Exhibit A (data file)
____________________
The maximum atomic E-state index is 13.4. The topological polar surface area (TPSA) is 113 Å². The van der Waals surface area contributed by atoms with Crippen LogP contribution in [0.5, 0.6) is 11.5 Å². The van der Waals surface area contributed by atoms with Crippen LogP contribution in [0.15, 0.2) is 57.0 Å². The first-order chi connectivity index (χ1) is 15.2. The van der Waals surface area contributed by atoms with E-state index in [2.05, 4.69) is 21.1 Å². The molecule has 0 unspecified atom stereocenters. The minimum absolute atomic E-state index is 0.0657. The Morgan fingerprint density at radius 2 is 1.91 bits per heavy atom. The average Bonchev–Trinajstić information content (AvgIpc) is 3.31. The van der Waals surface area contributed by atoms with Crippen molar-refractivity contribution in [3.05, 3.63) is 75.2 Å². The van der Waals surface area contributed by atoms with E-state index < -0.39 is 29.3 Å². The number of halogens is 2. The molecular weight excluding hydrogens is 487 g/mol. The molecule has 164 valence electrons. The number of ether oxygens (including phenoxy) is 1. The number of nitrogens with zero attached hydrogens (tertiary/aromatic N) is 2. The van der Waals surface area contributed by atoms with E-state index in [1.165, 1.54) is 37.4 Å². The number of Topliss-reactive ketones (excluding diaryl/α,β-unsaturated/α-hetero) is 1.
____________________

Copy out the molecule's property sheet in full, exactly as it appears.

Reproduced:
The maximum atomic E-state index is 13.4. The topological polar surface area (TPSA) is 113 Å². The van der Waals surface area contributed by atoms with Crippen LogP contribution in [0.5, 0.6) is 11.5 Å². The van der Waals surface area contributed by atoms with Crippen LogP contribution in [0.15, 0.2) is 57.0 Å². The first-order chi connectivity index (χ1) is 15.2. The van der Waals surface area contributed by atoms with E-state index in [2.05, 4.69) is 21.1 Å². The molecule has 0 unspecified atom stereocenters. The minimum absolute atomic E-state index is 0.0657. The Morgan fingerprint density at radius 2 is 1.91 bits per heavy atom. The average Bonchev–Trinajstić information content (AvgIpc) is 3.31. The van der Waals surface area contributed by atoms with Crippen molar-refractivity contribution in [3.05, 3.63) is 75.2 Å². The van der Waals surface area contributed by atoms with E-state index < -0.39 is 29.3 Å². The number of halogens is 2. The molecular weight excluding hydrogens is 487 g/mol. The molecule has 164 valence electrons. The number of ether oxygens (including phenoxy) is 1. The number of nitrogens with zero attached hydrogens (tertiary/aromatic N) is 2. The van der Waals surface area contributed by atoms with E-state index in [1.165, 1.54) is 37.4 Å². The number of Topliss-reactive ketones (excluding diaryl/α,β-unsaturated/α-hetero) is 1.